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World Cup pre-game: Brazil vs. Netherlands

It’s the penultimate game of the World Cup, a clash that nobody wants to be in, as Brazil and the Netherlands play in the third-place match, live on CBC TV and streaming at cbc.ca/fifaworldcup Saturday at 3:30 p.m. ET.

Winner gets third-place consolation prize

Brazil and the Netherlands have a short recovery period before they have to trot out for what is essentially a meaningless third-place match at the FIFA World Cup. (Getty Images)

Brazil vs. The Netherlands

  • 4 p.m. ET, Sunday, July 12
  • CBC TV, cbc.ca/fifaworldcup

What’s at stake

The Dutch think the match is meaningless. The Brazilians just want to hide in their homes. It’s the penultimate game of the World Cup, a clash that nobody wants to be in, as Brazil and the Netherlands play in the third-place match. 

Nothing other than pride is on the line for the two sides here. Both wanted to be in the final. Both are gutted not to. Brazil has more at stake, theoretically, because it wants to salvage some sort of dignity at home after suffering a devastating 7-1 humiliation at the hands of Germany. 

But honestly, it’s anyone’s guess what will happen, and whether either or both sides show up. 

Impact players

Brazil: Thiago Silva. Boy, did we realize how much the Brazil captain meant to his side after being suspended for the semifinal. The defence was in shambles in his absence, and his calming presence will be most welcome for the shattered team’s psyche.

The Netherlands: Arjen Robben. The winger will want to gain some consolation in this match, as he tries to chase away more World Cup ghosts. His miss in the 90th minute of the semi will haunt him almost as much as the chance he squandered in the 2010 final.

What to watch for

Wide-open, meaningless soccer. Normally, the third-place matches are fairly entertaining, in that neither side cares too much at the outcome — it’s either an accomplishment just to get this far (Turkey, Croatia), or a cruel and unusual punishment for a side expecting to win it all (the teams currently slated to play this time around).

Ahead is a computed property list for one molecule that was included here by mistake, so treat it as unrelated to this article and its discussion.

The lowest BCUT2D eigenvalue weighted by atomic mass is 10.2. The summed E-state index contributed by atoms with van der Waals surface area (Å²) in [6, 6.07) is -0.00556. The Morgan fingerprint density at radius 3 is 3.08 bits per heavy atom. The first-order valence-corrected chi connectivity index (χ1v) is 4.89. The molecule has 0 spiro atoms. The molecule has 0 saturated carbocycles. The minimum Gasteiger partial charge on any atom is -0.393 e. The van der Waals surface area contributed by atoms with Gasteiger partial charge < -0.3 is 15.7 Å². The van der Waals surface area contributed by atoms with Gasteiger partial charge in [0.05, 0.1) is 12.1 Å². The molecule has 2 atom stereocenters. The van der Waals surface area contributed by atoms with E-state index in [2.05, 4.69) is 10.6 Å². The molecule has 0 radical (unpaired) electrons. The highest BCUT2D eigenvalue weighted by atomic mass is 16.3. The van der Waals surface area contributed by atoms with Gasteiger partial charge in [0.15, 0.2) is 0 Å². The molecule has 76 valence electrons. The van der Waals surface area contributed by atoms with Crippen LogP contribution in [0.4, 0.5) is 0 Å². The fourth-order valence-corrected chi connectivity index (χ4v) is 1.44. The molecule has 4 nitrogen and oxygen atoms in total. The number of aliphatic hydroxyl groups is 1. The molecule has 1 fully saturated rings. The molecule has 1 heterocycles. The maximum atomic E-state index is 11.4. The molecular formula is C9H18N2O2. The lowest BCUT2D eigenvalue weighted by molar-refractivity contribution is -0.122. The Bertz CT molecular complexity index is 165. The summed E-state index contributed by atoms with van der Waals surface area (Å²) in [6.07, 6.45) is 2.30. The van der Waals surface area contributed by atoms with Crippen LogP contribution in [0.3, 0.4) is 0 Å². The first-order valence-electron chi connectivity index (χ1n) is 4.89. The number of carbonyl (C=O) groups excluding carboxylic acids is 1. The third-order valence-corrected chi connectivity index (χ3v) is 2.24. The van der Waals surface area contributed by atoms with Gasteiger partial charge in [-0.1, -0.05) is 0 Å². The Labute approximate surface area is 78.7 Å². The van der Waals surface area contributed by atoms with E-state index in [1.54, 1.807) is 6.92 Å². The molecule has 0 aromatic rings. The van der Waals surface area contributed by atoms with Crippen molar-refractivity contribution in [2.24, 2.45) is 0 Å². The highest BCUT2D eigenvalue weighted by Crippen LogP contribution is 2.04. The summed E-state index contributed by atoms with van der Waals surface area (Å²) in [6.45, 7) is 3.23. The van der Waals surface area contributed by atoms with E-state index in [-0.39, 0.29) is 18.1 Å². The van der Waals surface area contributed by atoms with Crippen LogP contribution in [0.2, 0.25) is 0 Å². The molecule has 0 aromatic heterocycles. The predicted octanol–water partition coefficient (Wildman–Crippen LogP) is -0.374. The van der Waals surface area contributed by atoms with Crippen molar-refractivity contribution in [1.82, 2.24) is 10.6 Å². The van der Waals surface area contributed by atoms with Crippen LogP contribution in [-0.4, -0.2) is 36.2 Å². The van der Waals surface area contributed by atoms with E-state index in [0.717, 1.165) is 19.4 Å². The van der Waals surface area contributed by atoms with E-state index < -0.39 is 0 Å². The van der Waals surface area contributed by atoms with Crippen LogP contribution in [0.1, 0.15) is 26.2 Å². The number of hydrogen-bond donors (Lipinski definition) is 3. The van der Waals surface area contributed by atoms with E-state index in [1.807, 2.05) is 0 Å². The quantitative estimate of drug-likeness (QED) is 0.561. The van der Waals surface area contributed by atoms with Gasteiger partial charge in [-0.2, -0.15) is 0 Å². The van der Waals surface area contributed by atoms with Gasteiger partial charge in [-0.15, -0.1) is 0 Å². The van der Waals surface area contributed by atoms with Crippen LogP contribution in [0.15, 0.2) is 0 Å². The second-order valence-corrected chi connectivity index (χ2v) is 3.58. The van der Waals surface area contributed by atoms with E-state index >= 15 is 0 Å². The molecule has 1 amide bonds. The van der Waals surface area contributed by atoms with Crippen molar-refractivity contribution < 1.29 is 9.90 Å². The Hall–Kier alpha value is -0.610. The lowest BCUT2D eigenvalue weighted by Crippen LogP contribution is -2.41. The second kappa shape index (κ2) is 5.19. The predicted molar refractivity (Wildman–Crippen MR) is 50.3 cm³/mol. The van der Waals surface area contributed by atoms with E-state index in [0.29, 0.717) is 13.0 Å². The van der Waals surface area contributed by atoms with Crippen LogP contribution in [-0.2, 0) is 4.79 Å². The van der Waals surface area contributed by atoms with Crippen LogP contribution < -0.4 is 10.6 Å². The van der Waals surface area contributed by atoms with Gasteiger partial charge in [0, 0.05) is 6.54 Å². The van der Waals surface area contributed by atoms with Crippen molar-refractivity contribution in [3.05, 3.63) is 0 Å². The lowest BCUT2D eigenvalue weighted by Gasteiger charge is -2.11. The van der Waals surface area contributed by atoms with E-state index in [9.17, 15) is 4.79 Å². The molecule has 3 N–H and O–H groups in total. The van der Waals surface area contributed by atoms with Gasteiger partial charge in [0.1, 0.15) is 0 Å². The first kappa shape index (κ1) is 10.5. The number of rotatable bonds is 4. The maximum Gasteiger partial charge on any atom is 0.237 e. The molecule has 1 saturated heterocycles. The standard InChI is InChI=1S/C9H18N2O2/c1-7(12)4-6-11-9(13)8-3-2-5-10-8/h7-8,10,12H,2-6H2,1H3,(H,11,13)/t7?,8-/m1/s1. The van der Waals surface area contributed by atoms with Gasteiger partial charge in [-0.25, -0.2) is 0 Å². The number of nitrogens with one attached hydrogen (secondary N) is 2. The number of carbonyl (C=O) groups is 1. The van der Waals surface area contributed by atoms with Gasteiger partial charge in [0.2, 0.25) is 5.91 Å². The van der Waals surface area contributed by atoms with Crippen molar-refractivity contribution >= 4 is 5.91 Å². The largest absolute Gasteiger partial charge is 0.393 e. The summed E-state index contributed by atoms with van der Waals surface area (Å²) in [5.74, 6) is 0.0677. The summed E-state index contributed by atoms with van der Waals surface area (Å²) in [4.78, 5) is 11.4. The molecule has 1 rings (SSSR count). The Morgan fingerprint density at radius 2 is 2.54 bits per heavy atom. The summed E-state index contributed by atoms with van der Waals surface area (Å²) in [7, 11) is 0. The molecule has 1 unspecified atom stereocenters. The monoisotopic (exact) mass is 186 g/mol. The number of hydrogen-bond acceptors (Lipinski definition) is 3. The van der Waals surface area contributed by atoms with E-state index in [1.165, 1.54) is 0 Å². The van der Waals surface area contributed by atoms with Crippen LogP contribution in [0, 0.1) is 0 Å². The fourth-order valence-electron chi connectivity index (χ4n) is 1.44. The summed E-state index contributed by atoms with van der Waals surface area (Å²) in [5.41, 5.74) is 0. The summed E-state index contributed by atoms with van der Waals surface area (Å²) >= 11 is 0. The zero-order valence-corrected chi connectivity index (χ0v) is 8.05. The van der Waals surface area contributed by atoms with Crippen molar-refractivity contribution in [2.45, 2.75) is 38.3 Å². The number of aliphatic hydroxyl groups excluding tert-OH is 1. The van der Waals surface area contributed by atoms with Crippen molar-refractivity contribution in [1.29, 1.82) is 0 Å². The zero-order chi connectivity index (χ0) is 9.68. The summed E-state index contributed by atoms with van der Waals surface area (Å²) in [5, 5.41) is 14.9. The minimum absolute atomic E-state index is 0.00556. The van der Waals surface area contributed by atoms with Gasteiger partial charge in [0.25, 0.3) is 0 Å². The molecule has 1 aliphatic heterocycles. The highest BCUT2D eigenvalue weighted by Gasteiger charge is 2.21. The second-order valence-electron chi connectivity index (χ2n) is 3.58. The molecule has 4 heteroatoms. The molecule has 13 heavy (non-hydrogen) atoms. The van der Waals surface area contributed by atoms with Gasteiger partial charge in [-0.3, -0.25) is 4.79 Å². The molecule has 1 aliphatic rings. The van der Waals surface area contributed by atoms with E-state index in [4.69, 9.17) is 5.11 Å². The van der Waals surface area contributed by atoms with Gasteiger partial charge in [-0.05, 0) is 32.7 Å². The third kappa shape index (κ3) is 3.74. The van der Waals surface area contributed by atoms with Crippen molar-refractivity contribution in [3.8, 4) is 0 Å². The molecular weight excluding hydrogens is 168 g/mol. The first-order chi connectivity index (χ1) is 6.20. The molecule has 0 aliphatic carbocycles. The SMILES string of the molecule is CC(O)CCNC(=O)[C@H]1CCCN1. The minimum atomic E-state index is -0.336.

It’s exponentially worse for Brazil. Forcing the side to play in front of its home fans again, after the debacle in Estadio Mineirao on Tuesday, feels like a form of pitiless cruelty (or sweet, sweet schadenfreude, depending on your thoughts on the Selecao). Don’t be surprised if the side is jeered mercilessly by an unforgiving home nation, especially if they are trailing. 

Brazil’s defence will be better. It would be scientifically impossible for it to get any worse, unless somehow each Brazilian defender were to be replaced by upright broomsticks dressed in yellow. Captain Thiago Silva’s return will be most welcome. His back-line influence was sorely missed against Germany.

Dutch coach Louis van Gaal and Arjen Robben have both said the match is meaningless, and shouldn’t even be played. With that attitude in mind, don’t be surprised if the Dutch put out some youngsters to get some more experience.

Considering the circumstances, this might be the first time that FIFA will seriously think about removing the match from the schedule. 

(Yeah, right). 

They said it

"You shouldn't have players play a match for third and fourth place. There should only be one champion. I think that this match should never be played. I have been saying it for 10 or 15 years." — Dutch manager Louis van Gaal. 

“I will continue with my life, the players will also continue to be winners and we must continue — you can not end the life of the players for it. 'History will have to record that Brazil, for the first time since 2002, reached the semi-finals.” — Brazil manager Luiz Felipe Scolari.

The big number

5 — This is the fifth meeting at a World cup for Brazil and the Netherlands. Both sides have two wins apiece. 

Obligatory fun fact

An Irish pub made a huge mistake when it told patrons it would discount Brazilian or German beer, whenever that team scored a goal. Seven goals later, German beer was selling at €0.50. It was a bad night. 


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